Biology and the social sciences share an interest in phylogeny. Biologists know that living species are descended from past species, and use the pattern of similarities among living species to reconstruct the history of phylogenetic branching. Social scientists know that the beliefs, values, practices, and artifacts that characterize contemporary societies are descended from past societies, and some social science disciplines, linguistics and cross cultural anthropology for example, have made use of observed similarities to reconstruct cultural histories. Darwin appreciated that his (...)
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  43. Culture, adaptation, and innateness.Robert Boyd & Peter Richerson - 2005 - In Peter Carruthers, Stephen Laurence & Stephen P. Stich (eds.), The Innate Mind: Structure and Contents. New York, US: Oxford University Press USA.
    It is almost 30 years since the sociobiology controversy burst into full bloom. The modern theory of the evolution of animal behavior was born in the mid 1960’s with Bill Hamilton’s seminal papers on inclusive fitness and George William’s book Adaptation and Natural Selection. The following decade saw an avalanche of important ideas on the evolution of sex ratio, animal conflicts, parental investment, and reciprocity, setting off a revolution our understanding of animal societies, a revolution that is still going on (...)
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  44.  62
    Response to our critics.Peter J. Richerson & Robert Boyd - 2008 - Biology and Philosophy 23 (2):301-315.
  45. Cooperation, Reciprocity and Punishment in Fifteen Small- scale Societies.Robert Boyd, Samuel Bowles & Herbert Gintis - unknown
    Recent investigations have uncovered large, consistent deviations from the predictions of the textbook representation of Homo economicus (Roth et al, 1992, Fehr and Gächter, 2000, Camerer 2001). One problem appears to lie in economists’ canonical assumption that individuals are entirely self-interested: in addition to their own material payoffs, many experimental subjects appear to care about fairness and reciprocity, are willing to change the distribution of material outcomes at personal cost, and reward those who act in a cooperative manner while punishing (...)
     
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  46.  59
    Evolution on a Restless Planet: Were Environmental Variability and Environmental Change Major Drivers of Human Evolution?Peter J. Richerson & Robert Boyd - unknown
    Two kinds of factors set the tempo and direction of organic and cultural evolution, those external to biotic evolutionary process, such as changes in the earth’s physical and chemical environments, and those internal to it, such as the time required for chance factors to lead lineages across adaptive valleys to a new niche space (Valentine 1985). The relative importance of these two sorts of processes is widely debated. Valentine (1973) argued that marine invertebrate diversity patterns responded to seafloor spreading as (...)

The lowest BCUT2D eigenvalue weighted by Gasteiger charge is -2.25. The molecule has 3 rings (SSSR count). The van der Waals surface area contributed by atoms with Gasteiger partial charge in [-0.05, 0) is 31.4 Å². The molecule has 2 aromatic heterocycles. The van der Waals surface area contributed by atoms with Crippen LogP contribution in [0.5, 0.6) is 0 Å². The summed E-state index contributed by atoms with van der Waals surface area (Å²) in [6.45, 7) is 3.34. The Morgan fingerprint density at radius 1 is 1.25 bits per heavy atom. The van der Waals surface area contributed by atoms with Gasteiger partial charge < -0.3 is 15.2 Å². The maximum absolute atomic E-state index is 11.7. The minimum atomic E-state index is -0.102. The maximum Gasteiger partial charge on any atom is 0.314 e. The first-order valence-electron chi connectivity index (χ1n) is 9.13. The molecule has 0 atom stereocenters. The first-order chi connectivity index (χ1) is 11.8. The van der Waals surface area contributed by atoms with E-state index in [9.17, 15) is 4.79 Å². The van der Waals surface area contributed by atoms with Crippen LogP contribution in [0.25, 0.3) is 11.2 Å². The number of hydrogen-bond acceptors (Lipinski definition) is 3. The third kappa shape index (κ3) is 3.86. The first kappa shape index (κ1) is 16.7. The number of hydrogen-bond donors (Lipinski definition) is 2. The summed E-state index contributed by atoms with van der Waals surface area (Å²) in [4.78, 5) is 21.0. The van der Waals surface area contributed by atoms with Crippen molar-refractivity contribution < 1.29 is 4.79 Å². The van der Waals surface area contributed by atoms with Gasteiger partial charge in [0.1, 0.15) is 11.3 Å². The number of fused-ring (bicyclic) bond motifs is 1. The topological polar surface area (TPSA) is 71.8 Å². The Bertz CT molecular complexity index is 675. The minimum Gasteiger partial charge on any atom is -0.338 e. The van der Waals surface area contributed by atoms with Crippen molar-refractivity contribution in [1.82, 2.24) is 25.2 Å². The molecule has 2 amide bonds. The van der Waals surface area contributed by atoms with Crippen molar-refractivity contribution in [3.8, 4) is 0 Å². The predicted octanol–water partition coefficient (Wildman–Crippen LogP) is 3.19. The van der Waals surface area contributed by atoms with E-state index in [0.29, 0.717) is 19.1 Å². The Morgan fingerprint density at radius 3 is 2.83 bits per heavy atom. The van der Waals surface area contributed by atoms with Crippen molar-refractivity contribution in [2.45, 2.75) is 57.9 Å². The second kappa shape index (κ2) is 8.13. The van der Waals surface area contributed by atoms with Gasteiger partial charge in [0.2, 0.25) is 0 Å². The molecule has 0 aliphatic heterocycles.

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  47.  39
    The punishment that sustains cooperation is often coordinated and costly.Samuel Bowles, Robert Boyd, Sarah Mathew & Peter J. Richerson - 2012 - Behavioral and Brain Sciences 35 (1):20 - 21.
    Experiments are not models of cooperation; instead, they demonstrate the presence of the ethical and other-regarding predispositions that often motivate cooperation and the punishment of free-riders. Experimental behavior predicts subjects' cooperation in the field. Ethnographic studies in small-scale societies without formal coercive institutions demonstrate that disciplining defectors is both essential to cooperation and often costly to the punisher.
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  48.  35
    Style, Function, and Cultural Evolutionary Processes.Robert Boyd & Peter Richerson - unknown
    Version 4.4 October, 1994 Introduction When explaining human behavior, anthropologists frequently distinguish the things that people do of their own free will from the things they do because they have to. In much of anthropology, and most American archaeology, this is the difference between style and function. Functional behaviors are the things people are constrained to do; stylistic behaviors are the things people do when unconstrained. Where necessity stops and free choice begins is, of course, a classic problem of social (...)
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  49. Cultural evolution and the shaping of cultural diversity.Lesley Newson, Peter Richerson & Robert Boyd - 2007 - Handbook of Cultural Psychology.
    This chapter focuses on the way that cultures change and how cultural diversity is created, maintained and lost. Human culture is the inevitable result of the way our species acquires its behavior. We are extremely social animals and an overwhelming proportion of our behavior is socially learned. The behavior of other animals is largely a product of innate evolved determinants of behavior combined with individual learning. They make quite modest use of social learning while we acquire a massive cultural repertoire (...)
     
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  50.  44
    Culture is Part of Human Biology.Peter J. Richerson & Robert Boyd - unknown
    Rates of violence in the American South have long been much greater than in the North. Accounts of duels, feuds, bushwhackings, and lynchings occur prominently in visitors’ accounts, newspaper articles, and autobiography from the 18th Century onward. According to crime statistics these differences persist today. In their book, Culture of Honor, Richard Nisbett and Dov Cohen argue that the South is more violent than the North because Southerners have different, culturally acquired beliefs about personal honor than Northerners. The South was (...)